Format

Send to

Choose Destination
Nat Rev Microbiol. 2011 May;9(5):356-68. doi: 10.1038/nrmicro2546. Epub 2011 Mar 22.

Paneth cells, antimicrobial peptides and maintenance of intestinal homeostasis.

Author information

1
Department of Microbiology and Immunology, University of California, Davis School of Medicine, Davis, California 95616, USA.

Abstract

Building and maintaining a homeostatic relationship between a host and its colonizing microbiota entails ongoing complex interactions between the host and the microorganisms. The mucosal immune system, including epithelial cells, plays an essential part in negotiating this equilibrium. Paneth cells (specialized cells in the epithelium of the small intestine) are an important source of antimicrobial peptides in the intestine. These cells have become the focus of investigations that explore the mechanisms of host-microorganism homeostasis in the small intestine and its collapse in the processes of infection and chronic inflammation. In this Review, we provide an overview of the intestinal microbiota and describe the cell biology of Paneth cells, emphasizing the composition of their secretions and the roles of these cells in intestinal host defence and homeostasis. We also highlight the implications of Paneth cell dysfunction in susceptibility to chronic inflammatory bowel disease.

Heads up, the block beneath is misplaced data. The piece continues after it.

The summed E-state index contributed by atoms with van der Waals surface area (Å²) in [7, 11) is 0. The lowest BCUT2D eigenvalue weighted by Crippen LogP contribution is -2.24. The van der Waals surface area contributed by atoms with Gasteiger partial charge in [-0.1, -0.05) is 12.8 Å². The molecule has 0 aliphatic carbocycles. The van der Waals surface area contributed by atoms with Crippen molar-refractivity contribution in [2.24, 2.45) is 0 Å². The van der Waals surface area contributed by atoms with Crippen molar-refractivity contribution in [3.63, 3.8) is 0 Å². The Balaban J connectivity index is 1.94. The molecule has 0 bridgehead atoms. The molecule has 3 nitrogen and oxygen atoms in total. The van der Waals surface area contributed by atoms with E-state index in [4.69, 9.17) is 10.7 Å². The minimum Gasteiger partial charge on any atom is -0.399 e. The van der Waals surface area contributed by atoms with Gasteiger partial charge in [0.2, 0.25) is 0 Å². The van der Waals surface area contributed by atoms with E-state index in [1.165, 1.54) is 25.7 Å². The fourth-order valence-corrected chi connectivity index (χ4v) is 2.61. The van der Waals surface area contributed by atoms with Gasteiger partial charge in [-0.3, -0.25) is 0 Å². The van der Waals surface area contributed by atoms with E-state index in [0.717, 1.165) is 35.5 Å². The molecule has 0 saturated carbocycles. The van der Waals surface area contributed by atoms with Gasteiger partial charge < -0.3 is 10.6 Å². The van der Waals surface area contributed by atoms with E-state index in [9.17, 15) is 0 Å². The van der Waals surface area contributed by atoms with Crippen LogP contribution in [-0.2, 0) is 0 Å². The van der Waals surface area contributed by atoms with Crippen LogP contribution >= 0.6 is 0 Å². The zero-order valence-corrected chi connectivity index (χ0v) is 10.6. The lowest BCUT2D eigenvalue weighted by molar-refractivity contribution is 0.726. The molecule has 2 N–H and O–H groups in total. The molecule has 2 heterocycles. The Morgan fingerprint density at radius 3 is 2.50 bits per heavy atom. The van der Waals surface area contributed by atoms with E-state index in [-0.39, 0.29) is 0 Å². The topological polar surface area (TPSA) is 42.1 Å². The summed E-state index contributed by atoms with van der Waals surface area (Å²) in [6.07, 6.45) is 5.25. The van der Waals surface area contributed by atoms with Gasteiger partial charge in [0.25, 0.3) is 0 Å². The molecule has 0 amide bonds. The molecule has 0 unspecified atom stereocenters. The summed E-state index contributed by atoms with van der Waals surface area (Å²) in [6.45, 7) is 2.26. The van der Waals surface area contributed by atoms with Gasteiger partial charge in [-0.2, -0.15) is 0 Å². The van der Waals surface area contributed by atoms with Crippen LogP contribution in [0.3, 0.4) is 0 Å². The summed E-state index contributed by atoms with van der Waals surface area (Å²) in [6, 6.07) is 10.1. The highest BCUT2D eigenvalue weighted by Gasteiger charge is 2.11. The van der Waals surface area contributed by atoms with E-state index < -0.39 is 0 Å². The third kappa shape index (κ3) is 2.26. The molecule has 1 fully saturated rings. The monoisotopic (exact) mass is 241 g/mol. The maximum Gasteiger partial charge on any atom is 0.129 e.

PMID:
21423246
DOI:
10.1038/nrmicro2546
[Indexed for MEDLINE]

Supplemental Content

Full text links

Icon for Nature Publishing Group
Loading ...
Support Center